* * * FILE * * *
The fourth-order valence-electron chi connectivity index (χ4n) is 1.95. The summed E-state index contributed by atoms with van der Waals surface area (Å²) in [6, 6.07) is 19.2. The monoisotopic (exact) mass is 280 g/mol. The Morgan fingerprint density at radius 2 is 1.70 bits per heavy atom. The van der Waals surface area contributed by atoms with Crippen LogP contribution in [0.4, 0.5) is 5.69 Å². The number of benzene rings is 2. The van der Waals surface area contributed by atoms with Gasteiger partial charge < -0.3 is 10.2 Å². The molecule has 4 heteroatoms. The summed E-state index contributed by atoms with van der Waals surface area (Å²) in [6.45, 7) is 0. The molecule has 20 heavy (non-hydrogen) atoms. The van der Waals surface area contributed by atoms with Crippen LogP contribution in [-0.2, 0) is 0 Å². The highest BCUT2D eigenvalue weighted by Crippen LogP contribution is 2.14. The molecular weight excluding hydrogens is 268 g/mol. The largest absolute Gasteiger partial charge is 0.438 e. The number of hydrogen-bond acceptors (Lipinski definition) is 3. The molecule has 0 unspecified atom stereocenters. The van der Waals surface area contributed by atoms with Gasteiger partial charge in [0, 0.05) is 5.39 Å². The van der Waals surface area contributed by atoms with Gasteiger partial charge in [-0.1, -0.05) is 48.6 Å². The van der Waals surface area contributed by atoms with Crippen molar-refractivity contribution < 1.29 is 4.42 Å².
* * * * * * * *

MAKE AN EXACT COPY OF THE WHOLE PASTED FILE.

The fourth-order valence-electron chi connectivity index (χ4n) is 1.95. The summed E-state index contributed by atoms with van der Waals surface area (Å²) in [6, 6.07) is 19.2. The monoisotopic (exact) mass is 280 g/mol. The Morgan fingerprint density at radius 2 is 1.70 bits per heavy atom. The van der Waals surface area contributed by atoms with Crippen LogP contribution in [0.4, 0.5) is 5.69 Å². The number of benzene rings is 2. The van der Waals surface area contributed by atoms with Gasteiger partial charge < -0.3 is 10.2 Å². The molecule has 4 heteroatoms. The summed E-state index contributed by atoms with van der Waals surface area (Å²) in [6.45, 7) is 0. The molecule has 20 heavy (non-hydrogen) atoms. The van der Waals surface area contributed by atoms with Crippen LogP contribution in [-0.2, 0) is 0 Å². The highest BCUT2D eigenvalue weighted by Crippen LogP contribution is 2.14. The molecular weight excluding hydrogens is 268 g/mol. The largest absolute Gasteiger partial charge is 0.438 e. The number of hydrogen-bond acceptors (Lipinski definition) is 3. The molecule has 0 unspecified atom stereocenters. The van der Waals surface area contributed by atoms with Gasteiger partial charge in [0, 0.05) is 5.39 Å². The van der Waals surface area contributed by atoms with Gasteiger partial charge in [-0.1, -0.05) is 48.6 Å². The van der Waals surface area contributed by atoms with Crippen molar-refractivity contribution < 1.29 is 4.42 Å².